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Property: The Brothers Quay’s London flat opens up a magical world

STEPPING into someone’s home is always a glimpse into another life, but an exclusive invitation to visit the Brothers Quay’s south-east London flat is somewhat akin to being transported to a different world and time altogether.

Just a few metres from Cole Street in Borough, where hungry tourists hunt artisan sausages at the famous market, the home of identical twins Stephen and Timothy Quay is like walking through a porthole into a make-believe land.

Fans of their work, such as Hollywood director Christopher Nolan, will be familiar with the Brothers Quay’s peculiar and acclaimed animations [Street Of Crocodiles and Institute Benjamenta being the best known], which are chock-full of dusty fairytales and fragile nightmares. This apartment was an opportunity for them to create a lifesize version of what they create on screen with puppets and stop-motion animation.

Dreamlike: The twins have hung dried hops throughout the flat which is filled with weird ephemera, below, like their strange and magical films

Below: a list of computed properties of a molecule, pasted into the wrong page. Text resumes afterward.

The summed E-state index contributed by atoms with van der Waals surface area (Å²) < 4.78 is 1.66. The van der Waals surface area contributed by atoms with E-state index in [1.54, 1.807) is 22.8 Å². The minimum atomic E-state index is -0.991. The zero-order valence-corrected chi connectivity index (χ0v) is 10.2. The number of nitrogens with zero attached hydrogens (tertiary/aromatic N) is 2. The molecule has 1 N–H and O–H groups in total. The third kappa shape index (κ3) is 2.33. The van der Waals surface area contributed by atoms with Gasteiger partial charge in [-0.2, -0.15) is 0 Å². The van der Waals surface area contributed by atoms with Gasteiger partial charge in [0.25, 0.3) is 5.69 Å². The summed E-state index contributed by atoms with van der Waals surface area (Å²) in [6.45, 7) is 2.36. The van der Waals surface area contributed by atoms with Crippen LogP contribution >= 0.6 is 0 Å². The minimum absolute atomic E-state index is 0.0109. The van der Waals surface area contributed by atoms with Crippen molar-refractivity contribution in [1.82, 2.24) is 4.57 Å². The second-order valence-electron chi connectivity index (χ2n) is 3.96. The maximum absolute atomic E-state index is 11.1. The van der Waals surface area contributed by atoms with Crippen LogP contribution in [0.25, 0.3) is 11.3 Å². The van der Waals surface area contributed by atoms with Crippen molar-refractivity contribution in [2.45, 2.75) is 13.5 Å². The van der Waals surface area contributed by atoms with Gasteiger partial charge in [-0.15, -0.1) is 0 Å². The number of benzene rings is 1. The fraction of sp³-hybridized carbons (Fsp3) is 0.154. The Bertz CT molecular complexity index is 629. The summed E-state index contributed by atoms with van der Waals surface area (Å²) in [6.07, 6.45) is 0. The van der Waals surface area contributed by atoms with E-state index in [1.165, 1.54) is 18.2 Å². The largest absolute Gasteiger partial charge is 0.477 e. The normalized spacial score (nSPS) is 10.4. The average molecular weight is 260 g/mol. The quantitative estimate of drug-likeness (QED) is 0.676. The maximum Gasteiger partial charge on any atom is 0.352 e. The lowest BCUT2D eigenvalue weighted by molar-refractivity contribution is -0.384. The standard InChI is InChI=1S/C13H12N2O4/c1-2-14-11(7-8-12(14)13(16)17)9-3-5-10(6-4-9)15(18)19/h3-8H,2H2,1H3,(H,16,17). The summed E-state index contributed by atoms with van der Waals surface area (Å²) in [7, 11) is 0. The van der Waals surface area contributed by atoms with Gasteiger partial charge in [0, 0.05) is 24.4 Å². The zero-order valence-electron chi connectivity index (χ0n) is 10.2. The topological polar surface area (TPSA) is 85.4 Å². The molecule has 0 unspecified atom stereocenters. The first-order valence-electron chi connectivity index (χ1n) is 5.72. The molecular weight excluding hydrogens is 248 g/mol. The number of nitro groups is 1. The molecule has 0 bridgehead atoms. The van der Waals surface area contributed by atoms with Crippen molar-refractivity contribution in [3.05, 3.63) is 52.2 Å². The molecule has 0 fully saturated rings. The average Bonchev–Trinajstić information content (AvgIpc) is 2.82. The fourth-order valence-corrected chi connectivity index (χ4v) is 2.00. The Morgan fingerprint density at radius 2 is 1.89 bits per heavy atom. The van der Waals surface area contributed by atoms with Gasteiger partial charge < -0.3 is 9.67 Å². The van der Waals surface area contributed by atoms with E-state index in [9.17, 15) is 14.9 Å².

It was in 1999, when they found the property, which was conveniently located a stone’s throw from the small, magical London studio, filled with crumbling dolls’ limbs and antique camera equipment, that they had worked out of for three decades.

Their blank canvas was a shell space in a converted Victorian box factory, built in 1820, and complete with dual-aspect space on the lower level and living area on the mezzanine level.

On first viewing, the flat wasn’t much to look at, reckons Stephen. ‘It had steel girders and raw, unadorned concrete walls and was therefore very unpromising. But the saving grace was the plethora of original wooden beams which could not hide the potential character of the place.

‘The steel girders were covered with a fine sandstone texture, as were all the walls, and ultimately it begged for furniture which then became a kind of cinematic and theatrical incarnation of space.’

Timothy adds that the concept would be to escape the world as soon as you walked in.

‘One could leave the street and enter into a space which became a kind of modest sanctuary,’ he says. ‘Of course, this is not special or unusual for anyone who also seeks the same condition with the role of interior design. However, in our particular case, it just came to this.’